The "plight" of a condo flipper
Here is an article in the Times about how "bad" the real estate market has become.
There is an "unfortunate" investor who bought a condo in 2004, and a "smart" agent who talked him out of buying five:
"Take the owner trying to sell a spacious two-bedroom condo for $879,000 in the former Columbia Hospital for Women, which closed in 2002, in the Foggy Bottom neighborhood of Washington. In 2004, the investor was so confident that he would make a handsome resale profit that he told his agent, Thomas P. Murphy, he wanted to buy five condos. Mr. Murphy said he flatly told his client he would only assist him in purchasing one unit in any one building.
He needs $890,000 to break even, but the offers are at $800,000 to $840,000,” Mr. Murphy said. “He does remember that I told him he was not getting five of them.
Could he rent the condo? Yes, but that option is not appealing, either. Mr. Murphy estimates that the unit could rent for $4,000 a month, far short of the $6,800 a month the condo costs in mortgage interest, maintenance fees, insurance and taxes.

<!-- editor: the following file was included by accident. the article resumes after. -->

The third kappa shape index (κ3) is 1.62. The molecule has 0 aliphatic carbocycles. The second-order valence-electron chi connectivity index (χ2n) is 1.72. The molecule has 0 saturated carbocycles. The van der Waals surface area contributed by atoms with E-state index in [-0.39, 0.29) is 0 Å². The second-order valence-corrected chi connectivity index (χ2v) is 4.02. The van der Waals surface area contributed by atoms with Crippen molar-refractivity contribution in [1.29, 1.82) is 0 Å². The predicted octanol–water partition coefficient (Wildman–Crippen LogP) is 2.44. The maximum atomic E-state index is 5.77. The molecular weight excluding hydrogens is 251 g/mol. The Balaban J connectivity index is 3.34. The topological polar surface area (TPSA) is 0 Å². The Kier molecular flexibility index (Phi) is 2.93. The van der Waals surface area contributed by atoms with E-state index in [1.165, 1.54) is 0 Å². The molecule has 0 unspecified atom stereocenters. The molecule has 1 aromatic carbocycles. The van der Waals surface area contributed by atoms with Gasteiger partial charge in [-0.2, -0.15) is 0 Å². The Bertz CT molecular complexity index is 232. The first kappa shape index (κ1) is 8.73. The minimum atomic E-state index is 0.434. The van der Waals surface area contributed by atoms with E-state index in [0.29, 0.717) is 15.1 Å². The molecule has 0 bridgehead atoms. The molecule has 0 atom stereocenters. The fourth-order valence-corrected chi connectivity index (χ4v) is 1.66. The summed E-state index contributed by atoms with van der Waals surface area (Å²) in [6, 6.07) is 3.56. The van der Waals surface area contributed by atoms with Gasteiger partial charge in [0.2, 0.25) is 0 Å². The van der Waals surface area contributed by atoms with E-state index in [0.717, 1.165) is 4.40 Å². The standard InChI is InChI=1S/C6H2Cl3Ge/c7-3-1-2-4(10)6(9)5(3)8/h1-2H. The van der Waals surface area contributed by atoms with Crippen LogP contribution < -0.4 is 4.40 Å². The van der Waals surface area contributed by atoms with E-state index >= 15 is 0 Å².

How tragic indeed! The "unhappy" investor is getting back at least 30% of essentially all of that $6,800 from the IRS, paying something like $4,800 a month. Or, actually, he is paying $800, the other $4000 is payed by the "intelligent" tenant. In a year he will raise the rent to $4,200, in 2 years - to $4,400, and 3 eyars to $4,600, in 4 years - to $4,800, and from that point on, the tenant will kindly pay the investor's ownership costs in full, and then some extra. Meanwhile, as soon as prices resume their growth, the condo will begin to put some $50,000 of new equity into the investor's pocket year after year after year. Is it clear now why the investor wanted to buy 5 of them?